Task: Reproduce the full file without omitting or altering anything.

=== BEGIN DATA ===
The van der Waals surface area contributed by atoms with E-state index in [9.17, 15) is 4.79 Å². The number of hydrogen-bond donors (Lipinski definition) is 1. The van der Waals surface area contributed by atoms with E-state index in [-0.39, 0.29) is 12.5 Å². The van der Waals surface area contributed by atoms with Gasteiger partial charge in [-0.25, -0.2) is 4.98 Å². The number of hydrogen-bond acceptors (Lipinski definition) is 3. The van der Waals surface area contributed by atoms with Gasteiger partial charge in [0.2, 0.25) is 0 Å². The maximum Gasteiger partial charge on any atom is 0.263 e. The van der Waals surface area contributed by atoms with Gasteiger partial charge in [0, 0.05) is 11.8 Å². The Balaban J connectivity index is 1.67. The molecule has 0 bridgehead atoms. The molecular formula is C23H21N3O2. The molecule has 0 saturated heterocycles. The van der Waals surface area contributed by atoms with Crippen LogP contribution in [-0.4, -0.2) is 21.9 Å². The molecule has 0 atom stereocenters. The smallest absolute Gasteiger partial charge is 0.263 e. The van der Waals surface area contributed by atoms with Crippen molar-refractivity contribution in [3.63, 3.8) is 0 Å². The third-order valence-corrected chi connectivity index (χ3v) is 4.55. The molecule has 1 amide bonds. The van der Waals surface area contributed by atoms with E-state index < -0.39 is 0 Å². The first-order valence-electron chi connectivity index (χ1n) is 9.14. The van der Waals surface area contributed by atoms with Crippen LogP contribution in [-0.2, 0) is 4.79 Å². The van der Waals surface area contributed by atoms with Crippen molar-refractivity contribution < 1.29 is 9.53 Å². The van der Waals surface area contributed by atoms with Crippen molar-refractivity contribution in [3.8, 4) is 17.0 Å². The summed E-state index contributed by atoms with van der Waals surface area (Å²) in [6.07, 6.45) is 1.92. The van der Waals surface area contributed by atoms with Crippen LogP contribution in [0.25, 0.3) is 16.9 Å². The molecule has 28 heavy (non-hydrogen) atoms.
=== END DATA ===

The van der Waals surface area contributed by atoms with E-state index in [9.17, 15) is 4.79 Å². The number of hydrogen-bond donors (Lipinski definition) is 1. The van der Waals surface area contributed by atoms with E-state index in [-0.39, 0.29) is 12.5 Å². The van der Waals surface area contributed by atoms with Gasteiger partial charge in [-0.25, -0.2) is 4.98 Å². The number of hydrogen-bond acceptors (Lipinski definition) is 3. The van der Waals surface area contributed by atoms with Gasteiger partial charge in [0.2, 0.25) is 0 Å². The maximum Gasteiger partial charge on any atom is 0.263 e. The van der Waals surface area contributed by atoms with Gasteiger partial charge in [0, 0.05) is 11.8 Å². The Balaban J connectivity index is 1.67. The molecule has 0 bridgehead atoms. The molecular formula is C23H21N3O2. The molecule has 0 saturated heterocycles. The van der Waals surface area contributed by atoms with Crippen LogP contribution in [-0.4, -0.2) is 21.9 Å². The molecule has 0 atom stereocenters. The smallest absolute Gasteiger partial charge is 0.263 e. The van der Waals surface area contributed by atoms with Crippen molar-refractivity contribution in [3.63, 3.8) is 0 Å². The third-order valence-corrected chi connectivity index (χ3v) is 4.55. The molecule has 1 amide bonds. The van der Waals surface area contributed by atoms with E-state index < -0.39 is 0 Å². The first-order valence-electron chi connectivity index (χ1n) is 9.14. The van der Waals surface area contributed by atoms with Crippen LogP contribution in [-0.2, 0) is 4.79 Å². The van der Waals surface area contributed by atoms with Crippen molar-refractivity contribution < 1.29 is 9.53 Å². The van der Waals surface area contributed by atoms with Crippen molar-refractivity contribution in [3.8, 4) is 17.0 Å². The summed E-state index contributed by atoms with van der Waals surface area (Å²) in [6.07, 6.45) is 1.92. The van der Waals surface area contributed by atoms with Crippen LogP contribution in [0.25, 0.3) is 16.9 Å². The molecule has 28 heavy (non-hydrogen) atoms.